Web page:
This designation is expected to expedite the development and regulatory review of acalabrutinib.
Acalabrutinib, also known as ACP-196, is an oral therapy that targets the enzyme Bruton tyrosine kinase, or BTK, which plays a key role in the survival and proliferation of malignant B-cells. It was developed by Acerta Pharma, a member of the AstraZeneca group.
Preclinical-trial studies have demonstrated that acalabrutinib is a potent inhibitor of BTK, and has little impact other than on the enzyme.
“New treatments are urgently needed for people with mantle cell lymphoma who relapse or do not respond to current therapy,” Sean Bohen, the chief medical officer of AstraZeneca, said in a press release. “Breakthrough Therapy Designation for acalabrutinib will help us bring this potential new medicine to appropriate patients as quickly as possible.”
Acerta is conducting the trial in the United States and United Kingdom. The main objective is to evaluate the safety and effectiveness of acalabrutinib as a stand-alone treatment against relapsed or refractory mantle cell lymphoma. Researchers hope to enroll 120 adults in the study.
The company is testing acalabrutinib as both a stand-alone therapy and in combination with standard-of-care treatments for of multiple B-cell cancers. They include chronic lymphocytic leukemia, diffuse large B-cell lymphoma, and follicular lymphoma. Acerta has also tested it in several solid cancers.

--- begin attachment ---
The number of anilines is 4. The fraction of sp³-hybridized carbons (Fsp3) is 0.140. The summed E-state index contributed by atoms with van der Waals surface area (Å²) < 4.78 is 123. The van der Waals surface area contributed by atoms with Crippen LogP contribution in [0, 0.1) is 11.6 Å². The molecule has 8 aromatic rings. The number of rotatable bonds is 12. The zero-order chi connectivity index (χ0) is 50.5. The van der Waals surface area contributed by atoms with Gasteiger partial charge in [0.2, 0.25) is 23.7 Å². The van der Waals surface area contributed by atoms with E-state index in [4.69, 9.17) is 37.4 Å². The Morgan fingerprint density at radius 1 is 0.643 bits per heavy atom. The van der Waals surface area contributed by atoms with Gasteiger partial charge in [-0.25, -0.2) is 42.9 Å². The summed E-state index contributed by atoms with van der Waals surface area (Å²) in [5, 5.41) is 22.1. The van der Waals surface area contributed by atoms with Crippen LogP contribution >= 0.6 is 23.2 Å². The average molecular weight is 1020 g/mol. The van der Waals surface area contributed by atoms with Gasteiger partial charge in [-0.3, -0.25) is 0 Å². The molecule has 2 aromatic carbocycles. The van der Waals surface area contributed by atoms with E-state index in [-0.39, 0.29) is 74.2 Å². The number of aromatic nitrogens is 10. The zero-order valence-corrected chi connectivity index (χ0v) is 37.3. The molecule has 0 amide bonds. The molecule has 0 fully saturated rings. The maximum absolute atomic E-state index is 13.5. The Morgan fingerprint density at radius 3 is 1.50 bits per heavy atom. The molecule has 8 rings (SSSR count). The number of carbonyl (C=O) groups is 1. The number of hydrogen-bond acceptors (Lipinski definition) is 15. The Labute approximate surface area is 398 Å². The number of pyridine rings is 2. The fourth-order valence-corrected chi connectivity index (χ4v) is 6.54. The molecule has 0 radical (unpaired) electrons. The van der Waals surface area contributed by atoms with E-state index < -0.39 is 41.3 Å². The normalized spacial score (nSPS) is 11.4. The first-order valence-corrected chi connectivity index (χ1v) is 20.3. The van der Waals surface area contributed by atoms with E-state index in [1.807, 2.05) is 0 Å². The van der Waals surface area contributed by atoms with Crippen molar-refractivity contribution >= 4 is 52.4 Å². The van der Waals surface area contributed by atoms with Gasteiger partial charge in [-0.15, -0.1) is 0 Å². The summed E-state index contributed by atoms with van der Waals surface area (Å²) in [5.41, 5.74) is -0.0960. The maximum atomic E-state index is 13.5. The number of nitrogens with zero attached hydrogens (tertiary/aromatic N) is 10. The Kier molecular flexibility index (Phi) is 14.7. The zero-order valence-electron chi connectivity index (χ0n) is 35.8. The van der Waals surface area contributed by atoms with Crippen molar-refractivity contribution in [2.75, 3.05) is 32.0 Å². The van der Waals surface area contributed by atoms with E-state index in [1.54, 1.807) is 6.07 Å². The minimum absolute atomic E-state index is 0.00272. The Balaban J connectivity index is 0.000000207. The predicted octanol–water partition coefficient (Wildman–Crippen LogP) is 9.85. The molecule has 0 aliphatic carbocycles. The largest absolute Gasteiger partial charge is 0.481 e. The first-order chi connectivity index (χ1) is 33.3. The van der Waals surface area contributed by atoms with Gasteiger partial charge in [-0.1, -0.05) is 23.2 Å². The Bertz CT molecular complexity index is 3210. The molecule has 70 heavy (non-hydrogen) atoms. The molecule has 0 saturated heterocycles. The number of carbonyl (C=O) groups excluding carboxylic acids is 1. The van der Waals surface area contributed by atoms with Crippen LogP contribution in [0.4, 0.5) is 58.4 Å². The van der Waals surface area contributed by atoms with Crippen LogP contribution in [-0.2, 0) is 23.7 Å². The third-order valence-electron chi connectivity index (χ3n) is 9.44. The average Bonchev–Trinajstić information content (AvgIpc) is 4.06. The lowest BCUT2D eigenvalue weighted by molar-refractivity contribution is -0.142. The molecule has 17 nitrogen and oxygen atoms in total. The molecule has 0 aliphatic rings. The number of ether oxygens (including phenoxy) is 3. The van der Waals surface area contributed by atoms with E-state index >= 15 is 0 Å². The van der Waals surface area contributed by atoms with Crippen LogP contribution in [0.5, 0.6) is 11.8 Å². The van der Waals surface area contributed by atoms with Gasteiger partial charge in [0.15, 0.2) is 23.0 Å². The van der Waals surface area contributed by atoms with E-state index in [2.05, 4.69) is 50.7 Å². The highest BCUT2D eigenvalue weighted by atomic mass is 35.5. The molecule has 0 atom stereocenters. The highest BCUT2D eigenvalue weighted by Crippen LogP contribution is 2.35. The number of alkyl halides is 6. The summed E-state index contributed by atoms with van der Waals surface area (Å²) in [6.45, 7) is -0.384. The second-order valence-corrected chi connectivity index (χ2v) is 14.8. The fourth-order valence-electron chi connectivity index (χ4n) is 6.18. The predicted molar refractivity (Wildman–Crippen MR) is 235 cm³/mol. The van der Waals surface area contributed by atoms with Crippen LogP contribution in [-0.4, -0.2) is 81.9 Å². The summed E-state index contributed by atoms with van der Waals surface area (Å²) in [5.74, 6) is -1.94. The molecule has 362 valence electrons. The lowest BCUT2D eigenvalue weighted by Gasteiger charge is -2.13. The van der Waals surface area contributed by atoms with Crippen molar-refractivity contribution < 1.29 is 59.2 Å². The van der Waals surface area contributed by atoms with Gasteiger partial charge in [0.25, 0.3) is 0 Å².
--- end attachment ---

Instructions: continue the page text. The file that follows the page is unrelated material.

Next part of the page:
More than 25 clinical trials are involved in the development program, with more than 2,000 patients enrolled.
“This is an exciting regulatory milestone for our work in hematology,” said Dr. Flavia Borellini, chief executive officer of Acerta Pharma. “Acalabrutinib is a potent, irreversible BTK inhibitor with a high degree of specificity for its target. If approved, it could be a clinically meaningful treatment option for patients with this devastating disease.”
The FDA gave acalabrutinib orphan drug status as a mantle cell lymphoma treatment in 2015. The European Commission granted it orphan drug status in March 2016 for treating patients with mantle cell lymphoma, chronic lymphocytic leukemia, and Waldenström macroglobulinemia.